• James Pettifer

          I understand your point. But I think there are 2 fundamental issues with the system

          1. Waratahs seem to get picked more often than Rebels and thus the Waratahs are able to retain players better. The better Rebels player such as Hugh Pyle, Luke Jones and Higgers didn’t get top ups and left. Whereas the middling Waratahs (say Skelton) get topped up and thus stick around for longer
          2. Salary caps are there to equalise talent across the teams. Look at the NRL or AFL. If you get a great bunch of youngsters and develop them, you won’t be able to afford to keep them. Which is the point. And the expansion teams tend to get massive boosts in their salary caps so that they can develop a following.

        • Chinese Dave

          To your point #1, I think all but the most one-eyed Tahs fans would concede that it is easier to be picked from the Tahs (and the Reds and Brumbies), and that is indeed an unfair advantage the big teams have.
          As to #2, again, I agree, the salary cap is less meaningful when there are top ups and some teams have an advantage in getting them (see #1). At the same time, it’s not an inherently unfair system, and the Rebels aren’t helping their cause by recruiting non-eligible players (who are shit players to boot). I think, if the Force are allowed to remain, by time the WC comes around, we’ll see a much more even distribution of cap money (not equal, just less unfair than now), as they are producing a number of players who are either already Wallaby material or certainly would be if they were at the Tahs or Reds.

          Anyway, cheers for the civil discussion, on what can be (somewhat justifiably) quite an emotive issue for the non-Tahs side of the ledger.

        • Mr Wobbly

          Sorry for barging into this conversation late.

          The problem isn’t the top ups per se, They provide a decent solution to helping keep some of our best players in the country. The unfairness of the system comes from the massive additional spending power the Tahs get because they are paying well below market value for their most expensive players. I don’t know how much Folau is paid, I’ve read anywhere between $450-$900k/pa but it doesn’t matter. The point is he only costs the Tahs $150k and that gives them somewhere between $300-$650k (and over $2.5m in total) per season extra to spend on other players.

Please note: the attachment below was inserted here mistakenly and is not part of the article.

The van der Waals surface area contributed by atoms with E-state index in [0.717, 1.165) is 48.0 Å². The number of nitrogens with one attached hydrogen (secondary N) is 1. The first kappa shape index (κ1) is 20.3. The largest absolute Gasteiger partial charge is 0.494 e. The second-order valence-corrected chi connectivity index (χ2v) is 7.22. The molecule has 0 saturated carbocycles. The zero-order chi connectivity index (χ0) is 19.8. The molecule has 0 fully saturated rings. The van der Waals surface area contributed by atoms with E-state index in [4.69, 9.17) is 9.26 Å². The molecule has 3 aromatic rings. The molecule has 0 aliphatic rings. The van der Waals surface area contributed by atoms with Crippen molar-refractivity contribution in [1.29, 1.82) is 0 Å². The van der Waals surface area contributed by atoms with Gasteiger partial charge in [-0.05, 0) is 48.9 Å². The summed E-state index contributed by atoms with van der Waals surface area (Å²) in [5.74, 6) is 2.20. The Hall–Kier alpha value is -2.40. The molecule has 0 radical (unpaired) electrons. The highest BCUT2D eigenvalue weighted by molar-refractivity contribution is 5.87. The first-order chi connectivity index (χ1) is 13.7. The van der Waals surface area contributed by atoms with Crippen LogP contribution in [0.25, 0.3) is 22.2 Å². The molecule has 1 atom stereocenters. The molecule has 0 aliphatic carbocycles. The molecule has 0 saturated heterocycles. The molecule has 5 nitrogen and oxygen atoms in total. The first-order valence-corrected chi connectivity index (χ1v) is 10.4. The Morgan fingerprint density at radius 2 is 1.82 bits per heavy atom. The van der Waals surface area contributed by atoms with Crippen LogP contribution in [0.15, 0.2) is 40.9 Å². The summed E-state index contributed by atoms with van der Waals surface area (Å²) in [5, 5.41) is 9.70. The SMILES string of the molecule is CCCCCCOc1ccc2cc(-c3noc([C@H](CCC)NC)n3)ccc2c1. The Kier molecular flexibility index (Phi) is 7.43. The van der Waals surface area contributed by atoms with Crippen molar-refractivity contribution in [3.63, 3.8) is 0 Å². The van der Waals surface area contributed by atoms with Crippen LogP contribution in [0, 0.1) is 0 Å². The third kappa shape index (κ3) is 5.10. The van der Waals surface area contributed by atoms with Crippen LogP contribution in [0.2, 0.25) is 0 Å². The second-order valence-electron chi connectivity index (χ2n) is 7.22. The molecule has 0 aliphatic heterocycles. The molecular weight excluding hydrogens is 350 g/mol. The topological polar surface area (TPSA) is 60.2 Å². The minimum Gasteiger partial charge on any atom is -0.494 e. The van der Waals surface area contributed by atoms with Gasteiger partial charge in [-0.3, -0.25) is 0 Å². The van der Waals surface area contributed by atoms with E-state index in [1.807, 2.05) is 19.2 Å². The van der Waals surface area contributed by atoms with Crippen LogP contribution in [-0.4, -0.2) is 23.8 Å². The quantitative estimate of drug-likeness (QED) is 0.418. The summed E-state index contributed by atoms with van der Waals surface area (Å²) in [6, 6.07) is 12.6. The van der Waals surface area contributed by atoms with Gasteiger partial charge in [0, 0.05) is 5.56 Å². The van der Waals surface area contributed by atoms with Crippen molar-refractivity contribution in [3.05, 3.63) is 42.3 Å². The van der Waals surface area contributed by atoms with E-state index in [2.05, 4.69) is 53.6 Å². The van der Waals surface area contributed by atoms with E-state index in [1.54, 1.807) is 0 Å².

That is the reason the Tahs could afford Phipps and what allows them to stockpile guys like Mason.

          Incidentally, Phipps left the Rebels because they signed Burgess and couldn’t pay Phipps the amount he wanted. No such issue for the Tahs.

          If the tops up were included in the salary cap it would level the playing field and allow the Rebels and Force to negotiate with players fairly. Sadly, I doubt there is any desire from those in power to make the system fair.

          Contrast that to the way the AFL do expansion. The don’t give teams like Collingwood or Essendon special dispensation. They pump resources into the expansion sides through draft and salary cap concessions. They visit schools, run clinics and give away shit loads of free tickets. They know that if you win the kids over you win the parents. This is why Western Sydney will become an AFL stronghold in the near future.

      • idiot savant

        Your Mason example really nails the amateurish way Australia’s rugby is administered. Without a centralised system and with fiercely parochial state franchises (Reds, Tahs, Brums) run by private schoolboy croneyism everything about the national game and the wallabies becomes so much harder.

        As you point out why have we got 2 flyhalves who are not among the top 10 flyhalves in NZ starting for Australian franchises when we are seriously lacking in depth in that position (If Foley and Cooper both go down there goes the next RWC). Mason won’t get much game time behind Foley. He should be racking up minutes elsewhere. The Brums lack of a decent 10 really hurt them last night.

        The coaching summit is the first smart move Ive seen from Australia’s rugby administrators in a long time. Its a centralised move.

        • Chinese Dave

          Exactly right mate, nothing shits me to death more than watching Foley and Lance’s’s limited game, and Cooper’s broken game. Actually, something does. It’s watching Garden Backup and Hawera shitting it up for the Rebels and Brumbies on a weekly basis and knowing that there’s a 95% chance that if an Australian was playing there he’d be better. The most annoying thing is, as a G&GR resident, that we’re going to be having the same dumb stupid fights over Foley vs Cooper come the RC, and there isn’t anything we can do about it because they’re STILL the only options.

          I mean, I like Tomas Cubelli, but thank fuck he was badly injured, or we’d never get to see Joe Powell.

      • Keith Butler

        Hard to argue against any of your points. Recruitment is the one that really shits me. The Rebels have by far the worst recruitment team in SR bar none. Admittedly, we have picked up some decent u20 talent who instead of being allowed to develop have, because of our injury list, be thrown in at the deep end. Ben Volavola at 10 truely frightens me after his crap performance last week. Good to have Sean Mc back. I’d have hi as captain over Stirzaker any day of the week.

  • Brumby Runner

    Volavola’s very poor defense is a well known quantity. QC not much better, but BV is probably the worst tackler I’ve seen going around in SR this year.